When marriages end many important issues must be addressed The fair division of assets, adequate spousal and child support, custody and visitation, and other rights of the parties must be resolved at a time when they find themselves in the most emotionally challenging circumstances of their lives. Radically different views of what is fair, or adequate or reasonable have historically become the object of lengthy, unpredictable, expensive, and emotionally draining court proceedings.
Collaborative law is a new and more efficient process utilized by many to resolve all issues when the marriage ends. It is an opportunity for those who want to work toward their own solutions in a private setting. In it the parties, each working with his or her own attorney, financial professionals and others, create shared solutions which in an atmosphere of mutual respect and cooperation to meet the other’s needs. The process may be ended by either party at any time but those who assisted them may not participate in any court proceedings follows it.



The collaborative law process is authorized by and described at Family Law Code Section 2019 Its subpart (b) defines it as “the process in which the parties and any professionals engaged by the parties to assist them agree in writing to use their best efforts and to make a good faith attempt to resolve disputes related to family law matters as referenced in subdivision (a) on an agreed basis without resorting to judicial intervention.”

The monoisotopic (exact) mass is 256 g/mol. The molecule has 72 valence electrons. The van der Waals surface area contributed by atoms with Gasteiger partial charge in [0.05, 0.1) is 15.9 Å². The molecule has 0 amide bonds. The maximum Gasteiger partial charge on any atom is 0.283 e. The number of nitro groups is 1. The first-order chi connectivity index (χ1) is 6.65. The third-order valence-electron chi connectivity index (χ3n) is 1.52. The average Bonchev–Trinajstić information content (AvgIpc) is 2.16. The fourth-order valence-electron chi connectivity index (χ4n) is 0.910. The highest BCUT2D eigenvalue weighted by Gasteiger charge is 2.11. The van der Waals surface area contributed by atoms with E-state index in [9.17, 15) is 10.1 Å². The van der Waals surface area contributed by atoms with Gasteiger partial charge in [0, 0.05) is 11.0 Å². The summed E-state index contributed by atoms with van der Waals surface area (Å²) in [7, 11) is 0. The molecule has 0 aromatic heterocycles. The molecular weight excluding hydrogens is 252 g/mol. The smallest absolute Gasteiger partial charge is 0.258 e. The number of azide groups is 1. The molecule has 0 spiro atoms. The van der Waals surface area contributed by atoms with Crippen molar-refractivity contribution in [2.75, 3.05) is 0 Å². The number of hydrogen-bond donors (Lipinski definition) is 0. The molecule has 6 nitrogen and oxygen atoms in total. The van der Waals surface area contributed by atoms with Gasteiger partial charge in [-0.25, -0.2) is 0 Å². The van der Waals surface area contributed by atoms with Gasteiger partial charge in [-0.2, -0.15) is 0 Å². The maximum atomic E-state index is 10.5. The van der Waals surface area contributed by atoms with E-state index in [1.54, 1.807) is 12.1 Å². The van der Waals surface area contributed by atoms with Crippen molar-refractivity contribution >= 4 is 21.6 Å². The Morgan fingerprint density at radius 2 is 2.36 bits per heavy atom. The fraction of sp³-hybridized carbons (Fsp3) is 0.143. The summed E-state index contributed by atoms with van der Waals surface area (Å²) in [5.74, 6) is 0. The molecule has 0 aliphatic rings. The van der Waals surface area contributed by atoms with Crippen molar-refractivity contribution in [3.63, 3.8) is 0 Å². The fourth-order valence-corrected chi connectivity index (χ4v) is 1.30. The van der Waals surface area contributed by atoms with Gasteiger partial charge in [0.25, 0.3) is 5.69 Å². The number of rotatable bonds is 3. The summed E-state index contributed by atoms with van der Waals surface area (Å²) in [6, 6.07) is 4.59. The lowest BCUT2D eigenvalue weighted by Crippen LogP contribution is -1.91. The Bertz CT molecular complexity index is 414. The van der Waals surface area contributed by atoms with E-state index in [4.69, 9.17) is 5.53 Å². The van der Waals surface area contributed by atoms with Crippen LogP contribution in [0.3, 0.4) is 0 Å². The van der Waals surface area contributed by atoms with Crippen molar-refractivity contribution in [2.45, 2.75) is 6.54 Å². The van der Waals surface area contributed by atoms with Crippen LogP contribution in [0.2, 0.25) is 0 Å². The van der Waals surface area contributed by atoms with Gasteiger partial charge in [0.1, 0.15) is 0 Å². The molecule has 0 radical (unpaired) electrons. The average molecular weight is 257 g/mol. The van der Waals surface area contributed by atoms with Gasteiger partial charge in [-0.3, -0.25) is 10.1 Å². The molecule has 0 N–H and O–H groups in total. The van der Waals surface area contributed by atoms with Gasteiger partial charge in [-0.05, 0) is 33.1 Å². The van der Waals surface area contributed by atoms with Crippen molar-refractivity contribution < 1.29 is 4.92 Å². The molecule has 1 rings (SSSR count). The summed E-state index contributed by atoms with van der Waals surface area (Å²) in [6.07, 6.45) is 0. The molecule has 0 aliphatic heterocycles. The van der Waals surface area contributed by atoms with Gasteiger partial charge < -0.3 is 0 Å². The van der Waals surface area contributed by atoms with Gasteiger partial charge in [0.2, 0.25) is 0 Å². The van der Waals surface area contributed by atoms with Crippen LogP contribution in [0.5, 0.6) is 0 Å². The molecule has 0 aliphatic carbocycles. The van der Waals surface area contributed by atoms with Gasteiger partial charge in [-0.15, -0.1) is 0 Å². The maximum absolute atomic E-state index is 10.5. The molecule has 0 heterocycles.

Meetings take place in person or electronically between the parties, their attorneys, or other involved professionals separately or collectively. Their object is to collect all the information needed to resolve the issues between the parties in a manner acceptable to them. The process may require the production of tax, business, and other records necessary to resolve any disputed issues.



Two important ones have already been mentioned You are engaged in a private rather than a public process, court proceedings, and consequently set and act at your own pace. Court proceedings, whose cost rises exponentially with the number of contested issues, are far more expensive than the collaborative approach. Costs are also reduced by a shared expert who examines financial issues and provides unbiased opinions Perhaps most important of all, you are supported by a team whose goal is finding resolution rather than feeding confrontation.



This depends on several factors. Can you and your spouse put aside the feelings that prevent rational and cost-effective choices? Are you willing to make sacrifices on some issues if it leads to an overall positive result? Can you let other members of your team act for you if a matter is too sensitive for your personal involvement?
Above all, are you and your spouse capable of taking a step back and making well-calculated rather than emotional decisions?

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